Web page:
Lessons in Developmental Evaluation: Evaluate Early


Last month, I wrote a post on the American Evaluation Associate blog about the increasing importance of developmental evaluation in the changing energy landscape. In that post, I mentioned three tips for incorporating elements of developmental evaluation into evaluation design:

  1. Incorporate evaluation early. 
  2. Be flexible in your approaches. 
  3. Iterate and adapt.

Over the next month, I’ll be discussing each one of those elements in detail. Today, we tackle the first step: building evaluation into program design early.



In summative evaluations (which are often thought of as the traditional approach), evaluators begin their work after the program has been running for at least a year, so they can measure whether the program has been successful at meeting its goals. While this approach may provide some valuable post-program assessment, it runs into a few challenges:

  1. Summative evaluations do not support the planning process as the program is first being developed, and thus miss out on the critical value of ensuring the program is on-track from the beginning.
  2. Summative evaluations are often too late to provide maximum value. As the research is provided after the program is implemented, summative evaluation can struggle to provide results quickly enough for program staff to make impactful changes.
  3. Summative evaluations have difficulty responding to emergent needs as the program progresses. Summative evaluations are typically less nimble than developmental evaluations and can struggle to incorporate emergent issues and changes in program design into the evaluation design. Stay tuned for the second part of this series for more on this topic!




Developmental evaluations are most valuable when the evaluators are engaged early in the program design process. In developmental evaluation, evaluators can support program design efforts by engaging with implementation staff prior to program launch. To help demonstrate the value of early evaluation, let’s dive into three examples of early-stage evaluation activities: logic models, program design assistance, and peer program research.




Logic models are critical building blocks for a successful program—and for successful evaluations. Logic models are diagrams that concisely show the relationships between program activities, activity outputs and the short, medium, and long-term outcomes that the program intends to create. Logic models answer the question, “Why are we providing this program?” and ensure that the activities support the program goals. These models are visual representations of the program theory, and provide several benefits:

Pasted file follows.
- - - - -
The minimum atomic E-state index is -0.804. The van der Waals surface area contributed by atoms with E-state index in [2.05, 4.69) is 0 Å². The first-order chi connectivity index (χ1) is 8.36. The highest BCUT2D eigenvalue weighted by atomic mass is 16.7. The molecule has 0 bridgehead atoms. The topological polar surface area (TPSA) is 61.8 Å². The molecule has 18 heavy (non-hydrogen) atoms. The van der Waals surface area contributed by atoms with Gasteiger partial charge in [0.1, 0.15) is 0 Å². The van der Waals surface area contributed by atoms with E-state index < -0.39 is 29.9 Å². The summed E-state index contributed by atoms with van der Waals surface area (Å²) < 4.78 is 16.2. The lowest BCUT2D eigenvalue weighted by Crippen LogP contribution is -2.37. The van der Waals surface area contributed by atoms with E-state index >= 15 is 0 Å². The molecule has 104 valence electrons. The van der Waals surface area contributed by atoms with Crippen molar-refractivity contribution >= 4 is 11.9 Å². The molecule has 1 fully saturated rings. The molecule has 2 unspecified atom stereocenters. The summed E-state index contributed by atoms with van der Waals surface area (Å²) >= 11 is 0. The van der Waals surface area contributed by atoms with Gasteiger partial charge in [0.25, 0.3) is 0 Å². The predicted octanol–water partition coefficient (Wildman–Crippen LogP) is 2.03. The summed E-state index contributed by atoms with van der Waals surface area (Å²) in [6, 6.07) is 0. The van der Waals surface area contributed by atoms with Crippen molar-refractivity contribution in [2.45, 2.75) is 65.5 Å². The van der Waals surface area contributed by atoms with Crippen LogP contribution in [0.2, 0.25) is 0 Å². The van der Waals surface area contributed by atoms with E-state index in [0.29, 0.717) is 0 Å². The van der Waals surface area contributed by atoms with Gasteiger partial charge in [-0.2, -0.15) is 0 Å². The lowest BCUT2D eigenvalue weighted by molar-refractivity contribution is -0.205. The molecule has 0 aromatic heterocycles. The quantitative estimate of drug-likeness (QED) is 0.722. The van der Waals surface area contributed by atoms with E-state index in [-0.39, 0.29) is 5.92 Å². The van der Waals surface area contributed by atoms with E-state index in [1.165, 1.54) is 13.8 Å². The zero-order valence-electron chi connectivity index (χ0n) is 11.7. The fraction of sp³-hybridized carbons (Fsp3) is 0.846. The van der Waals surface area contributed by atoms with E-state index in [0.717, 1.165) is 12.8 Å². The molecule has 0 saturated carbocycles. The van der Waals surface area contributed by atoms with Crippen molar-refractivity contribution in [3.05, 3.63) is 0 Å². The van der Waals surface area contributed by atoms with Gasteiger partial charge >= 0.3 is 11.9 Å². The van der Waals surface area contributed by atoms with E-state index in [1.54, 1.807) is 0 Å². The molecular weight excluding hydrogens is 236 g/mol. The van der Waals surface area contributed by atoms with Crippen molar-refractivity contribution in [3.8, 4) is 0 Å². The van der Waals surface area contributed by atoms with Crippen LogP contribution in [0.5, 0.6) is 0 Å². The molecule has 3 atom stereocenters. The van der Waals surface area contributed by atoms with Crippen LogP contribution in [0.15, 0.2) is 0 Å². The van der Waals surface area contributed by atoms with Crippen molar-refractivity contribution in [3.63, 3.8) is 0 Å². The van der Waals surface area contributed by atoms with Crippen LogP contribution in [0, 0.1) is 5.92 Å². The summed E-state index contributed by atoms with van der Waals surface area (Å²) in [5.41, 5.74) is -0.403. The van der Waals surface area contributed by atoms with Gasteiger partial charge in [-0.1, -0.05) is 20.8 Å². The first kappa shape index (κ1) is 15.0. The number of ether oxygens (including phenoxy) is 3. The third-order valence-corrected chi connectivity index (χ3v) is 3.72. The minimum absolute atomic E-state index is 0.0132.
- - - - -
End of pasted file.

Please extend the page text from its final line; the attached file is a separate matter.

1. Logic models are used during program planning to identify the ways the program will achieve its desired impacts on the market, revealing any gaps in program design.
  2. Logic models are used to identify key metrics of success that the program will want to track over time.
  3. Logic models help provide clarity for the team working on the program, allowing them to collaborate effectively with a shared vision of how the program’s desired outcomes will be accomplished.
  4. Logic models also facilitate more effective evaluations, as they provide clarity for the evaluators on the objectives of the programs and provide both the evaluation and implementation teams with key outputs to track over time to ensure the outcomes are achieved.


In addition to documenting the program theory through logic models, evaluators can also support the design of the program. Evaluators can use the program logic models to make sure that the program is designed so that the linkages between activities and the desired outcomes of the program can be tested. This could include:

  • Designing a randomized control trial for the program
  • Advising program staff on what information to collect during site visits or as part of applications
  • Conducting early reviews of key metrics to validate assumptions

This early design assistance builds consensus between program staff and evaluators on the methods and timing of future evaluations. And it ensures that, when any evaluation does occur, the necessary data to assess program performance is available.



When designing a new program, learning about the challenges and successes of similarly-designed peer programs can be incredibly useful. Peer program research is often completed once a program is matured to test its performance relative to similar programs; however, this is not the only use of this type of benchmarking. Nothing is more valuable than experience, and peer utilities can share key insights into what has worked well for engaging customers, generating savings, or changing the market. Similarly, peer utilities can also share any challenges that they have experienced in rolling out their programs, as well as any barriers they’ve seen for customers, trade partners, or other stakeholders.

By learning about potential challenges prior to the program’s launch, implementation staff can proactively design their program to try to avoid these potential pitfalls. Additionally, evaluation staff can use this research as a guidebook for key successes and challenges to watch for as the program develops.



Incorporating evaluation early in a program’s design can be incredibly beneficial for program staff. Early evaluation can help to build consensus, ensure evaluability, and ultimately lead to a more successful program. Stay tuned for my next post, when I’ll discuss how this developmental approach changes as the program is implemented and new questions emerge.